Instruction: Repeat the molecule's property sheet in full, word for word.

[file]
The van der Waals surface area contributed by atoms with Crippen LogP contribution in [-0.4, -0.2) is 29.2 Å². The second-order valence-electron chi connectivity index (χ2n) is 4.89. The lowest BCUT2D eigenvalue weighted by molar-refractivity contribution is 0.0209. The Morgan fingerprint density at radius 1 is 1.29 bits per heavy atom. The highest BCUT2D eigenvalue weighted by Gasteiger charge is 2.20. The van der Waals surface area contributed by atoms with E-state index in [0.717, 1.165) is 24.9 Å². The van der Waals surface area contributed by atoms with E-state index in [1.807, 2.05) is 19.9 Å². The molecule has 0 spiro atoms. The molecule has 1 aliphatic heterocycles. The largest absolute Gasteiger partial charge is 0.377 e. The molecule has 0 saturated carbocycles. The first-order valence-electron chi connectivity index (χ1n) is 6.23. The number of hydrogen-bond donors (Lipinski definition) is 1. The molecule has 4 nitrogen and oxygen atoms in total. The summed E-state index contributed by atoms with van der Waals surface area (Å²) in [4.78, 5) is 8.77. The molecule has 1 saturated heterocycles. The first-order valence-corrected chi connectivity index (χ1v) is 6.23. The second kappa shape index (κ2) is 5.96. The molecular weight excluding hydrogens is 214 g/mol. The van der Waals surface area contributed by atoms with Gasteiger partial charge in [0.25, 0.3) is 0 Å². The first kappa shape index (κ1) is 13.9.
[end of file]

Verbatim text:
The van der Waals surface area contributed by atoms with Crippen LogP contribution in [-0.4, -0.2) is 29.2 Å². The second-order valence-electron chi connectivity index (χ2n) is 4.89. The lowest BCUT2D eigenvalue weighted by molar-refractivity contribution is 0.0209. The Morgan fingerprint density at radius 1 is 1.29 bits per heavy atom. The highest BCUT2D eigenvalue weighted by Gasteiger charge is 2.20. The van der Waals surface area contributed by atoms with E-state index in [0.717, 1.165) is 24.9 Å². The van der Waals surface area contributed by atoms with E-state index in [1.807, 2.05) is 19.9 Å². The molecule has 0 spiro atoms. The molecule has 1 aliphatic heterocycles. The largest absolute Gasteiger partial charge is 0.377 e. The molecule has 0 saturated carbocycles. The first-order valence-electron chi connectivity index (χ1n) is 6.23. The number of hydrogen-bond donors (Lipinski definition) is 1. The molecule has 4 nitrogen and oxygen atoms in total. The summed E-state index contributed by atoms with van der Waals surface area (Å²) in [4.78, 5) is 8.77. The molecule has 1 saturated heterocycles. The first-order valence-corrected chi connectivity index (χ1v) is 6.23. The second kappa shape index (κ2) is 5.96. The molecular weight excluding hydrogens is 214 g/mol. The van der Waals surface area contributed by atoms with Gasteiger partial charge in [0.25, 0.3) is 0 Å². The first kappa shape index (κ1) is 13.9.